Portrait Christian Zurth

A Lifetime at Bayer

Dr. Christian Zurth has been working for Bayer for his whole life. Following 25 years in the area of “Women's Healthcare,” he switched to oncology in 2012. Today, he investigates how drugs move through the human body and how to optimize their use.

 

My career path is really rather unusual nowadays. I’ve spent my whole life working for Bayer, and I’ve never been bored. I worked in “Women´s Healthcare” for 25 years until I switched to oncology five years ago. I love learning new things – my curiosity is growing as I get older.

Even after 30 years on the job, I'm still learning new things.
zurth_christian_profile_pic
Dr. Christian Zurth
,
Principal Scientist, Senior Pharmacokinetics Expert

Medicine with Alpha Rays

The most exciting part of my job working in pharmacokinetics is finding out how and where medicines affect the human body. At the moment, I’m working on a medical drug to treat prostate cancer. Its active ingredient is radium dichloride – a radioactive substance that emits alpha rays. This component fights metastases in bones, where 90 percent of prostate cancer metastases are found. That’s exactly where the medicine takes effect. Inside the bones, radium enters the growing metastases by mimicking calcium, and the resulting radioactive decay destroys the dangerous tumor cells. Radium’s radiation is full of energy, but in contrast to gamma rays, alpha rays don’t penetrate very far so they less damage the bones or surrounding tissues. Alpha rays can’t even pass through a piece of paper. The rays also don’t go very far in the bone itself, either, only just to the edge of bone marrow. Consequently, our drug acts very precise, and with that, it produces relatively few side effects.

This is exactly where I belong. My work helps people.
Christian Zurth
,
Principal Scientist, Senior Pharmacokinetics Expert

Tracking the Agents

Along with my team, we conduct clinical trials to investigate the effects and side effects of a drug. My main task within the team is to characterize the path of the active ingredient as it moves to its target location. This includes its degradation and elimination from the body and the influence of disorders, for example, kidney dysfunction, as well as interactions with other medications. Even if a medicine proves to be very effective, but its metabolites cause massive side effects, or are even toxic, we won’t be able to submit it for market approval. We start by testing the effect of a drug on its own. Afterwards, we check whether its effectiveness improves in combination with other compounds, or whether a particular combination produces more side effects. In this way, you might say we offer what’s best for the patient. This makes my job very user-focused, and this motivates me every single day to continue.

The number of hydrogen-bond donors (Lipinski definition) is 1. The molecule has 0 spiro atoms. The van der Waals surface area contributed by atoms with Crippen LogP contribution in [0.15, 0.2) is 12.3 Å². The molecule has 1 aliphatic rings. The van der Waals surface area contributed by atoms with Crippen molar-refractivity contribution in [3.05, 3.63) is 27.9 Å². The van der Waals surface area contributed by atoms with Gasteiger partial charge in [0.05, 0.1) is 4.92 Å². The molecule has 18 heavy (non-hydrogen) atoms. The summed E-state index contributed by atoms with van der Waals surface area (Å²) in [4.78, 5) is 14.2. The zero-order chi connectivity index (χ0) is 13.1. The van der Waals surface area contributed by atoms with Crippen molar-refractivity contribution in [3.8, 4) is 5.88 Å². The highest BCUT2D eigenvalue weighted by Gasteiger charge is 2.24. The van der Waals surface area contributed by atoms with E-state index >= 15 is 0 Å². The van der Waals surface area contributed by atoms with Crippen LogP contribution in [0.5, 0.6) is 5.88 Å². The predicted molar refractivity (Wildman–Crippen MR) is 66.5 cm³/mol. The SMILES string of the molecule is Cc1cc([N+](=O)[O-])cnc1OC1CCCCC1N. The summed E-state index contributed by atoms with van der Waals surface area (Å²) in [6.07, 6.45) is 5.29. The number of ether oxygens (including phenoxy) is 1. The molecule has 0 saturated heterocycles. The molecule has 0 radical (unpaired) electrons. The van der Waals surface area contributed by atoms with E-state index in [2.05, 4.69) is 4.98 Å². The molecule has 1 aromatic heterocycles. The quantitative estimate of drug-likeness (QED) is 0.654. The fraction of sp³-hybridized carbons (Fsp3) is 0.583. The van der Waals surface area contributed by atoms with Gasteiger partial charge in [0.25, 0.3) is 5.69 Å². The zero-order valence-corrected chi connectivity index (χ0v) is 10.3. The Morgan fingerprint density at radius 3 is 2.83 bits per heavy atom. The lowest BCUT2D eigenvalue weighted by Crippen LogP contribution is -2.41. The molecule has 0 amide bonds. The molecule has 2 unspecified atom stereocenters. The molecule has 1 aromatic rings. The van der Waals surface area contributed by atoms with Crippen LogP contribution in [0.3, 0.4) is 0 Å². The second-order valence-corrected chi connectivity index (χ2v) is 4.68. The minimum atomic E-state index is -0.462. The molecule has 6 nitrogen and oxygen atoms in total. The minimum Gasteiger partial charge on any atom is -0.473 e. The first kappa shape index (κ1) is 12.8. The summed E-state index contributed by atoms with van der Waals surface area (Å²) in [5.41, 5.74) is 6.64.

Christian Zurth

 

My curiosity for new things isn’t limited to my work. On bike trips with my wife, I like to explore Germany’s and Austria’s landscapes. At home, we track and document all of the tours we have done so far. This map is already pretty full, but just like in my professional work, there are still many unknown places to be discovered. On our tours, we always have a destination in mind, but we only go as far as we feel like. We just let the road be our guide though the landscape and to local attractions. That’s relaxation at its best.

 

CV Christian Zurth

1956

Born in Berlin, Germany

1981

Diploma of Biology at “Freie Universität Berlin”

1984

Postdoctoral research in zoology and biochemistry

1984-1986

Scientist for contrast agents, Schering AG, Berlin

1986

Lab Head for Endocrine Therapies, Department Pharmakokinetics, Schering AG, Berlin

1996

Head of working group, Fertility Control and Hormone Therapy, Schering AG, Berlin

1999

Scientific Expert for “Human Kinetics FC/HAT“

2007

Senior Pharmacokinetics Expert in Women’s Healthcare

2012

Principal Scientist, Senior Pharmacokinetics Expert, Clinical Pharmacokinetics Oncology, Bayer Pharma AG, Berlin

 

Selected Publications

Pharmacokinetics of single dose radium-223 dichloride (BAY 88-8223) in Japanese patients with castration-resistant prostate cancer and bonemetastases.
Ann Nucl Med. 2016 Aug;30(7):453-60. doi: 10.1007/s12149-016-1093-8
Yoshida K, Kaneta T, Takano S, Sugiura M, Kawano T, Hino A, Yamamoto T, Shizukuishi K, Kaneko M, Zurth C, Inoue T

Read on PubMed


Pharmacokinetics of two low-dose levonorgestrel-releasing intrauterine systems and effects on ovulation rate and cervical function: pooled analyses of phase II and III studies.
Fertil Steril. 2014 Jun;101(6):1656-62.e1-4. doi: 10.1016/j.fertnstert.2014.03.004
Apter D, Gemzell-Danielsson K, Hauck B, Rosen K, Zurth C

Read on PubMed


Pharmacokinetics of continuous once-a-week combination 17β-Estradiol/Low- or high-dose levonorgestrel transdermal delivery systems in postmenopausal women.
J Clin Pharmacol. 2014 May;54(5):520-7. doi: 10.1002/jcph.238
Karara AH, Harrison LI, Melikian AP, Poola N, Morrison D, Bourg D, Bourg L, Zurth C.

Read on PubMed

 

Selected Patents

Low-dose transdermal patches with high drug release
WO 2012031999 A2

Read on Google Patents


Oral solid dosage forms containing a low dose of estradiol
WO 2006048261 A2

Read on Google Patents


Magnetic particles for diagnostic purposes.
US 20020064502 A1
EP 186616 A

Read on Google Patents